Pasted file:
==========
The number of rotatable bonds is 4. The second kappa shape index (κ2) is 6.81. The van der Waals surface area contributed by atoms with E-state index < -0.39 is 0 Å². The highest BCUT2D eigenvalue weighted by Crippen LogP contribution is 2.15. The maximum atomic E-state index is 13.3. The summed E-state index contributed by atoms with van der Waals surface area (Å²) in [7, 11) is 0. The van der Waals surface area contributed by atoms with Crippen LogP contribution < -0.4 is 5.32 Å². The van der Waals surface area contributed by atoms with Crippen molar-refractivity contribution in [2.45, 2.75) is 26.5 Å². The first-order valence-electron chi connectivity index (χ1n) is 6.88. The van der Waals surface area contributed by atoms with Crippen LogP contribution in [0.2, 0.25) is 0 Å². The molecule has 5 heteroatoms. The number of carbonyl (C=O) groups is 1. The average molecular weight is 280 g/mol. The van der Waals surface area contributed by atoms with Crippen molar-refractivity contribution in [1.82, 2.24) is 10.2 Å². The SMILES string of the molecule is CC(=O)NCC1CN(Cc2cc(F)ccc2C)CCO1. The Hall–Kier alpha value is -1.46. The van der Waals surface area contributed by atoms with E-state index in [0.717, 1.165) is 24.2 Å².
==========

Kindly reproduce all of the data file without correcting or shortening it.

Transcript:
The number of rotatable bonds is 4. The second kappa shape index (κ2) is 6.81. The van der Waals surface area contributed by atoms with E-state index < -0.39 is 0 Å². The highest BCUT2D eigenvalue weighted by Crippen LogP contribution is 2.15. The maximum atomic E-state index is 13.3. The summed E-state index contributed by atoms with van der Waals surface area (Å²) in [7, 11) is 0. The van der Waals surface area contributed by atoms with Crippen LogP contribution < -0.4 is 5.32 Å². The van der Waals surface area contributed by atoms with Crippen molar-refractivity contribution in [2.45, 2.75) is 26.5 Å². The first-order valence-electron chi connectivity index (χ1n) is 6.88. The van der Waals surface area contributed by atoms with Crippen LogP contribution in [0.2, 0.25) is 0 Å². The molecule has 5 heteroatoms. The number of carbonyl (C=O) groups is 1. The average molecular weight is 280 g/mol. The van der Waals surface area contributed by atoms with Crippen molar-refractivity contribution in [1.82, 2.24) is 10.2 Å². The SMILES string of the molecule is CC(=O)NCC1CN(Cc2cc(F)ccc2C)CCO1. The Hall–Kier alpha value is -1.46. The van der Waals surface area contributed by atoms with E-state index in [0.717, 1.165) is 24.2 Å².